When people talk about transracial adoptions, they usually think of white parents adopting African-American children who risk losing their identity.
However, the same thing happens when African-Americans adopt white children.
I speak from experience. You see, my mom married an African-American in 1970, and when she died in 1977, he adopted me and became my legal father.
Growing up in an African-American family had the same stigma on me, as a white child, as an African-American child would experience being raised by a white family.
I was a blond, blue-eyed kid. Try explaining that to people around you when they meet your African-American father. Try dealing with every racial remark that can be imagined. Or try figuring out what part of society you belong in when whites don’t want you because your family is African-American and African-Americans don’t want you around because you are white.
We adults could learn so much from our children. They play with whomever they please. It doesn’t matter what the skin color is.
It is parents or other adults who instill in children who they can play with and who they cannot play with.
Racism starts in the home and continues on television, in newspapers, schools and any other way possible to get the message across.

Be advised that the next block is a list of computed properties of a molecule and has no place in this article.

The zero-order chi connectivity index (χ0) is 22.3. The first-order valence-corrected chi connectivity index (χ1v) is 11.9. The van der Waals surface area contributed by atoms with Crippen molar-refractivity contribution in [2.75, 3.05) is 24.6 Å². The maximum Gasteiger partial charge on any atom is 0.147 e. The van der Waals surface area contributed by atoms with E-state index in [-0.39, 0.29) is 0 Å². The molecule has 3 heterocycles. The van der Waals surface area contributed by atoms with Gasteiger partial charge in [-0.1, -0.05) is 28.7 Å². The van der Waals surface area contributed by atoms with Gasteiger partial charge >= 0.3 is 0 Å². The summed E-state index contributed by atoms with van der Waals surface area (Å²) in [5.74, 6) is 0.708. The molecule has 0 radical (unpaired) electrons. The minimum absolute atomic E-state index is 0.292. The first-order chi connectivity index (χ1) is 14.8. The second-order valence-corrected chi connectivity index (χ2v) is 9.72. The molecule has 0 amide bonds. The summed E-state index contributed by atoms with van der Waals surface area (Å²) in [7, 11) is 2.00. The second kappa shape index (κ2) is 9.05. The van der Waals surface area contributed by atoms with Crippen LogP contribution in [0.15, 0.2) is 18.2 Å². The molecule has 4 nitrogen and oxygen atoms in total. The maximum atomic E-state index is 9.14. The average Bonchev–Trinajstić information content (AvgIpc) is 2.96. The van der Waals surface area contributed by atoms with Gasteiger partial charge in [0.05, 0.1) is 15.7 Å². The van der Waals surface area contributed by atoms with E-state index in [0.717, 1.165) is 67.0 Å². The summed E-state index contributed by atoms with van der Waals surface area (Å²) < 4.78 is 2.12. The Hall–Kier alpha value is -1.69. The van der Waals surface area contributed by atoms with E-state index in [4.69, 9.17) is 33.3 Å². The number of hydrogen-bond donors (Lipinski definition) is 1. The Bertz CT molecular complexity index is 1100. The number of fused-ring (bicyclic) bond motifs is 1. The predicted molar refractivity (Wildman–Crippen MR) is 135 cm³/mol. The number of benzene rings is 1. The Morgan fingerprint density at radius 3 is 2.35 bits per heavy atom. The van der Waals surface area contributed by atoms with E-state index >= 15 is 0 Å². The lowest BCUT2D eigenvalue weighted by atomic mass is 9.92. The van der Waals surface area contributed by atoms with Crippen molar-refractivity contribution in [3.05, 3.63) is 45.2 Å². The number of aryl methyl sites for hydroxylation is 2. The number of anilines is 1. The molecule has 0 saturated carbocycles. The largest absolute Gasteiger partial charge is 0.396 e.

When are we going to stop dividing ourselves? When does the segregation end and the desegregation begin?
Ethnicity is an important part of everyone’s background, but racism is not.
Our children are far too important, and they deserve to have families and homes where love and care can be provided unconditionally.
They do not deserve to be seen as “Oreos,” rather than as human beings, just because they live in mixed-race families.
Far too many children of all races are waiting in foster homes for families who will love them and be there for them, someone they can call Mom and Dad.
There are people who are concerned only with adoption, not skin color. If my African-American father had not adopted me when my birth father no longer wanted me, I would have gone to a foster home.
I was raised to not look at skin color. As an adult, I’ve been able to see that the values that matter focus on the fact that we’re all human beings.
MEMO: “Your turn” is a feature of the Wednesday and Saturday Opinion pages. To submit a “Your turn” column for consideration, contact Rebecca Nappi at 459-5496 or Doug Floyd at 459-5466 or write “Your turn,” The Spokesman-Review, P.O. Box 2160, Spokane 99210-1615.